Global Pet Expo has sought to make data collection at its in-person event yield rich insights similar to those from the digital experience, but there are limitations. “One thing that’s unique to the digital space is engagement data,” Bonifati said. “With the digital event, we were able to pinpoint specific data like product link clicks. From there, we can define behavioral patterns to further develop attendee personas. Ideally, we want to capture that lightning in a bottle data at the in-person event. It’s a real gold mine of information, so our ultimate hope is to find ways to replicate some of that data at a live show,” he said, without scanning everybody’s badges or “setting up huge beacons on the show floor.”
Show management has started collecting demographic data up front during the registration process to support these efforts. “We’re capturing more demographic information and focusing on the most relevant questions to ask both exhibitors and buyers. For example, we added a section for buyers to indicate their products of interest by pet category.”
By collecting that information, Global Pet Expo ultimately hopes to use this product taxonomy to better connect buyers with the exhibitors most relevant to their business. “We can now look at a buyer who is, for example, interested in dog, cat, and bird products and generate exhibitor recommendations based on product offerings. This is also a huge value-add to our exhibitors looking for unique strategies to further their return on investment, especially new brands eager for exposure. Leveraging data and technology to get the right buyers in front of them will have a profound impact on their show experience.”
Bear Analytics Founder and CEO Joe Colangelo said Global Pet Expo’s success started with its team having “a well-defined series of goals for 2020. As a result, the team was driven to do more with the data they were already collecting,” he said. “We simply focused on a solution that drove more of the right audience so their exhibitors and sponsors achieved the right mix of buyers on the show floor.”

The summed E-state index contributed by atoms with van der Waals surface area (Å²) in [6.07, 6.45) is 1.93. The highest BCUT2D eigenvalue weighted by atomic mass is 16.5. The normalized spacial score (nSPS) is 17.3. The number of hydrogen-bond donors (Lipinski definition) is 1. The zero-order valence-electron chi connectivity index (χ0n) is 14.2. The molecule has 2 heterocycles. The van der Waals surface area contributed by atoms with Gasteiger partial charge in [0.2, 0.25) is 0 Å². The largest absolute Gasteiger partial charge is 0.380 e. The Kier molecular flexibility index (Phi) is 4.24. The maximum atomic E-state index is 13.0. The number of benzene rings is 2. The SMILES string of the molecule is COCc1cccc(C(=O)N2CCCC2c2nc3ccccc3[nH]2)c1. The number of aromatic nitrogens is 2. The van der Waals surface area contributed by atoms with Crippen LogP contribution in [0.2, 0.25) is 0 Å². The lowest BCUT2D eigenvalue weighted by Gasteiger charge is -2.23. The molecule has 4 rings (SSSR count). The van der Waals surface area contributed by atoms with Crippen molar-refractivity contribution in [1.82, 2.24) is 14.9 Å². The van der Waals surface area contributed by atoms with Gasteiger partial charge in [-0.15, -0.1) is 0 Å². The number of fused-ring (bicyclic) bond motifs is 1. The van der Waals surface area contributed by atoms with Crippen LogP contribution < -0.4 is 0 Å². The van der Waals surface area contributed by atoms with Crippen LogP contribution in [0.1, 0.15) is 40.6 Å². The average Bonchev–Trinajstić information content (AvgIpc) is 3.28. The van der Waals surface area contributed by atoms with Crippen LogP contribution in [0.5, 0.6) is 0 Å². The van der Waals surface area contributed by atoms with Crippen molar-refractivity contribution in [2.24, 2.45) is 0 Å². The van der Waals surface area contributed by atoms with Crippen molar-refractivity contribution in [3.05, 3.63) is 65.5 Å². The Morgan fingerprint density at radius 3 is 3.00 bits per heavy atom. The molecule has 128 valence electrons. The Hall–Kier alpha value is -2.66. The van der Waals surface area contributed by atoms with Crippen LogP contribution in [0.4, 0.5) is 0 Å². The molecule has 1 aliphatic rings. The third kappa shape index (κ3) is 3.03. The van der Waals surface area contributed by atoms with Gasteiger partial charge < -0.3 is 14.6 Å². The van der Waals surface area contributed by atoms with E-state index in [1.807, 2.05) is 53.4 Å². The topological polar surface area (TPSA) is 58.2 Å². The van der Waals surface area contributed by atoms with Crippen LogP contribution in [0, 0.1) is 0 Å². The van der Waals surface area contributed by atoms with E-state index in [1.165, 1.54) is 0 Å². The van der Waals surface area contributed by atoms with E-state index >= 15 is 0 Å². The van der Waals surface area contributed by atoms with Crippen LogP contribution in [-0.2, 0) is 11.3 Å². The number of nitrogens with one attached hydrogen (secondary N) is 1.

“Our ultimate goal is to be able to generate these exhibitor recommendations for our attendees,” Bonifati continued. “We feel as though that is a big step forward, and the insights we gained from producing a digital show have provided a new framework to build into the live show.”
Global Pet Expo is a good example “of progressive next-generation event marketers,” Colangelo said. They are using data “in conjunction with deep professional expertise, to shape the on-site and online experience.”
Data and DEI
Demographic data from Global Pet Expo’s registration process will help capture information to support future “diversity, equity, and inclusion efforts at the show and throughout our industry,” APPA’s Christopher Bonifati said. “As we look to expand these efforts, we can start to analyze if our industry is truly indicative of a diverse pet care community and where we need to grow. We also hope to leverage this data to put programs in place that better support the diverse needs of all show participants.”
For example, Bonifati said, a filter in the app could enable participants to find minority-owned suppliers, “and discover some of these incredible businesses that are part of our industry.”
To ensure their event is welcoming to all, Bonifati also suggested organizers ask participants to respond to the statement “I feel like I was treated fairly” in their feedback surveys. If you collect demographic information including race and ethnicity at registration, he said, you can filter responses to see if there are any significant differences in the responses between groups. “If you don’t collect that demographic information,” he said, “some of those minority voices might be drowned out. It’s difficult to even address a problem if you don’t truly understand your audience.
“It’s a journey of a thousand steps,” he continued. “Our first step is just to understand our community so we can work towards building a more diverse and inclusive industry.”
Michelle Russell is editor in chief of Convene.